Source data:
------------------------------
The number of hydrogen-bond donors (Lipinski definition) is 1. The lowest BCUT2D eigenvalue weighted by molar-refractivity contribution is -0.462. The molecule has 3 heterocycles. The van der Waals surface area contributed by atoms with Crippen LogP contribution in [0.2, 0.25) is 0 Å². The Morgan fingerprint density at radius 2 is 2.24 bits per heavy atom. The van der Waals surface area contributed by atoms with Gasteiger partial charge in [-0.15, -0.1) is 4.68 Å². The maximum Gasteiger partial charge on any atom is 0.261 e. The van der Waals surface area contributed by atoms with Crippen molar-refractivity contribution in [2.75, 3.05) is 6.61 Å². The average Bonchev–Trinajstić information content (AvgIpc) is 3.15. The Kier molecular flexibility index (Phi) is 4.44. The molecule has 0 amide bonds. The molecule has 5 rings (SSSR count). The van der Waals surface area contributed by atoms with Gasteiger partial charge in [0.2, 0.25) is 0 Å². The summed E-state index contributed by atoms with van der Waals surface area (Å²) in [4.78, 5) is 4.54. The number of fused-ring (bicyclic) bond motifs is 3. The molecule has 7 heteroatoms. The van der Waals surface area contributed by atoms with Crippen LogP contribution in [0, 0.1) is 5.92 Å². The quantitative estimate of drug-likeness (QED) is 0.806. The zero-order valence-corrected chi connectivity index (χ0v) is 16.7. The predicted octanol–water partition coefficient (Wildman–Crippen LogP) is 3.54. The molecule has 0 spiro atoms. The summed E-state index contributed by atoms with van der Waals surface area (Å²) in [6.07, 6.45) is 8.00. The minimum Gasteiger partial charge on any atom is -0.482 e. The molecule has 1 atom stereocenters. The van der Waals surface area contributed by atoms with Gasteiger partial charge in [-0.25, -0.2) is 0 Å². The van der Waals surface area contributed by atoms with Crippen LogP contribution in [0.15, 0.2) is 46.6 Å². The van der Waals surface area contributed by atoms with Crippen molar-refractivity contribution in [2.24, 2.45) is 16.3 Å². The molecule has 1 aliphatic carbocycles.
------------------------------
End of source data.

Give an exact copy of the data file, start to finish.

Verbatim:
The number of hydrogen-bond donors (Lipinski definition) is 1. The lowest BCUT2D eigenvalue weighted by molar-refractivity contribution is -0.462. The molecule has 3 heterocycles. The van der Waals surface area contributed by atoms with Crippen LogP contribution in [0.2, 0.25) is 0 Å². The Morgan fingerprint density at radius 2 is 2.24 bits per heavy atom. The van der Waals surface area contributed by atoms with Gasteiger partial charge in [-0.15, -0.1) is 4.68 Å². The maximum Gasteiger partial charge on any atom is 0.261 e. The van der Waals surface area contributed by atoms with Crippen molar-refractivity contribution in [2.75, 3.05) is 6.61 Å². The average Bonchev–Trinajstić information content (AvgIpc) is 3.15. The Kier molecular flexibility index (Phi) is 4.44. The molecule has 0 amide bonds. The molecule has 5 rings (SSSR count). The van der Waals surface area contributed by atoms with Gasteiger partial charge in [0.2, 0.25) is 0 Å². The summed E-state index contributed by atoms with van der Waals surface area (Å²) in [4.78, 5) is 4.54. The number of fused-ring (bicyclic) bond motifs is 3. The molecule has 7 heteroatoms. The van der Waals surface area contributed by atoms with Crippen LogP contribution in [0, 0.1) is 5.92 Å². The quantitative estimate of drug-likeness (QED) is 0.806. The zero-order valence-corrected chi connectivity index (χ0v) is 16.7. The predicted octanol–water partition coefficient (Wildman–Crippen LogP) is 3.54. The molecule has 0 spiro atoms. The summed E-state index contributed by atoms with van der Waals surface area (Å²) in [6.07, 6.45) is 8.00. The minimum Gasteiger partial charge on any atom is -0.482 e. The molecule has 1 atom stereocenters. The van der Waals surface area contributed by atoms with Gasteiger partial charge in [-0.25, -0.2) is 0 Å². The van der Waals surface area contributed by atoms with Crippen LogP contribution in [0.15, 0.2) is 46.6 Å². The van der Waals surface area contributed by atoms with Crippen molar-refractivity contribution in [2.24, 2.45) is 16.3 Å². The molecule has 1 aliphatic carbocycles.